Hoping to salvage the fishing trip, we moved over to some rocks along the shore and found some decent fish feeding in 2 to 4 feet in the lee of a jetty.  That was about all the action we had though.  After we caught all the fish off that spot, we tried to repeat our success at a similar location, and the fish weren’t there.  I think the fish were just freaked out by tides, or maybe they’re already hunkered down.  It could also be that, unlike me, they took the evacuation order seriously.  Here’s a picture of the golden Bay just before sunset.  I don’t think we will see it like this again for quite some time.

Posted Friday, August 26th, 2011 at 10:23 pm
Filed Under Category: Fishing Reports
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Responses to “Blogging Irene – Kent Island”

  1. Bill M says:

    Best of luck. Hope this turns out to be a boring post. Good night Irene!

    Bill M

  2. Roger T says:

    She is still quite a storm but looks to be weakening and thats a good thing.Glad you guys caught some fish.
    Was hoping to get out this AM but they closed the dang ramps at SP.

    I Will be checking back for updates,stay dry and safe!

  3. Jon Griffiths says:

    Tried for Musky this morning. It sure looked fishy out there. Nothing. Not eve a sniff. Back hime now fixing gutters, clearing lawn furniture and getting ready for a party this afternoon.

  4. Mike TJAM Dunlap says:

    Tough bite last night for sure, but what a pretty evening. It made it even nicer knowing we’ll be bogged down inside for the next 2 days. Stay safe down there, and ration the shine!

  5. Bob says:

    Went out all day Friday.Did ok trolling for mackerel.Noticed the samething with the tides didn’t see hardly any surface activity.Got any good recipes for mackerel

  6. Cheryl says:

    We evacuated, appreciate the updates. Here’s hoping for uneventful posts!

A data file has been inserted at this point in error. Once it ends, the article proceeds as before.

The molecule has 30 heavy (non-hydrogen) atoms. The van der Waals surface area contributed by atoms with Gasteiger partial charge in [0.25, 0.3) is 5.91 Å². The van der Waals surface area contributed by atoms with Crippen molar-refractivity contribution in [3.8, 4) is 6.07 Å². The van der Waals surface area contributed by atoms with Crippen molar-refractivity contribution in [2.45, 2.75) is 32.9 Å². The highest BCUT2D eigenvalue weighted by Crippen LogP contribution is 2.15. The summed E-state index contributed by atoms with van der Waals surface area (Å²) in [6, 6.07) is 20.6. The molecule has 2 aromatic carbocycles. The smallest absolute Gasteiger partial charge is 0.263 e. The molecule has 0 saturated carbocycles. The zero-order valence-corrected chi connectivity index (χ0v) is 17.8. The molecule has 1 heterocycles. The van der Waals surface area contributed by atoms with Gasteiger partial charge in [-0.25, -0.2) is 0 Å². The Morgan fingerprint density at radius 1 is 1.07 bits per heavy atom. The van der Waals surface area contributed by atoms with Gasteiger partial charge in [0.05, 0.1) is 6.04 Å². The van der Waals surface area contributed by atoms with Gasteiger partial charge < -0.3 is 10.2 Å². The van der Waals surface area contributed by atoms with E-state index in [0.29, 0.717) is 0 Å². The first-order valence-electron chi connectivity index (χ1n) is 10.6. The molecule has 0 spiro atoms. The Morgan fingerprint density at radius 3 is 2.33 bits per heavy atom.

7. Kris says:

    I’m worried about my friend, who is on his boat, docked at Kent Island. How is everything there, any info?

  8. Shawn says:

    Most of the marinas on Kent Island are sheltered from this northeast wind, and we haven’t had much of a storm surge, so I would say he’s enjoying himself right now. I just looked at Bay Bridge Marina and Kent Narrows and I’ve seen it a lot worse during thunderstorms.

  9. Ann Thomas says:

    Worried about Chester and our friends there. News has not mentioned the Bay Bridge and anything before Ocean City.

    You guys be safe.

  10. Shawn says:

    he Bay Bridge (US 50/301) was closed at approximately 7:35 p.m. today as a result of severe winds and unsafe driving
    conditions due to Hurricane Irene. The bridge is experiencing sustained winds of more than 62 mph and wind gusts of
    72-80 mph and will remain closed until conditions are deemed safe for vehicles to cross.

  11. Kris says:

    Thanks Shawn….all was fine with my friend—-q little wind damage is all. Happy fishing!!!

  12. Shawn says:

    Thank you, Kris. Glad to hear your friend is okay.

  13. jumbo1 says:

    Thanks for another great evening of fishing Shawn, had a great time as always..always plenty of laughs and fish…be seeing you soon…I noticed in that Rich casting over me again?..(LOL)